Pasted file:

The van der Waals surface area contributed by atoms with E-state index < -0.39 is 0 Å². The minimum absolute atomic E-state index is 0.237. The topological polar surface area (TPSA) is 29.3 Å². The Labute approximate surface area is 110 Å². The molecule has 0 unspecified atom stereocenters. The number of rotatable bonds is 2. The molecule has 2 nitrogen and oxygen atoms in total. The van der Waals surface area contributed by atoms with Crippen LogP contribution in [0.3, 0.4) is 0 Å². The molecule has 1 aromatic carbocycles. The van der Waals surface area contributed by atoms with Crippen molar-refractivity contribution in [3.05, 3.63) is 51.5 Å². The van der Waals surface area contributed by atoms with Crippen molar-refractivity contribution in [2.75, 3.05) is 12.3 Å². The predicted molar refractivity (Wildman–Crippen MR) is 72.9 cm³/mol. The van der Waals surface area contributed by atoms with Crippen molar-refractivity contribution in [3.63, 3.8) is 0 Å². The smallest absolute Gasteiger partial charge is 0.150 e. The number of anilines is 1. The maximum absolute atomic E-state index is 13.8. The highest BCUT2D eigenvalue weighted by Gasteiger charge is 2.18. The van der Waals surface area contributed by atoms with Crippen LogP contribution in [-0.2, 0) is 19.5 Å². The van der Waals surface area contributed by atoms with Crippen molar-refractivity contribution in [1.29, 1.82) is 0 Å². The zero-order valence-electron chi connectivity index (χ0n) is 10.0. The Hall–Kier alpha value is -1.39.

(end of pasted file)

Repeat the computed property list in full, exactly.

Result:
The van der Waals surface area contributed by atoms with E-state index < -0.39 is 0 Å². The minimum absolute atomic E-state index is 0.237. The topological polar surface area (TPSA) is 29.3 Å². The Labute approximate surface area is 110 Å². The molecule has 0 unspecified atom stereocenters. The number of rotatable bonds is 2. The molecule has 2 nitrogen and oxygen atoms in total. The van der Waals surface area contributed by atoms with Crippen LogP contribution in [0.3, 0.4) is 0 Å². The molecule has 1 aromatic carbocycles. The van der Waals surface area contributed by atoms with Crippen molar-refractivity contribution in [3.05, 3.63) is 51.5 Å². The van der Waals surface area contributed by atoms with Crippen molar-refractivity contribution in [2.75, 3.05) is 12.3 Å². The predicted molar refractivity (Wildman–Crippen MR) is 72.9 cm³/mol. The van der Waals surface area contributed by atoms with Crippen molar-refractivity contribution in [3.63, 3.8) is 0 Å². The smallest absolute Gasteiger partial charge is 0.150 e. The number of anilines is 1. The maximum absolute atomic E-state index is 13.8. The highest BCUT2D eigenvalue weighted by Gasteiger charge is 2.18. The van der Waals surface area contributed by atoms with Crippen LogP contribution in [-0.2, 0) is 19.5 Å². The van der Waals surface area contributed by atoms with Crippen molar-refractivity contribution in [1.29, 1.82) is 0 Å². The zero-order valence-electron chi connectivity index (χ0n) is 10.0. The Hall–Kier alpha value is -1.39.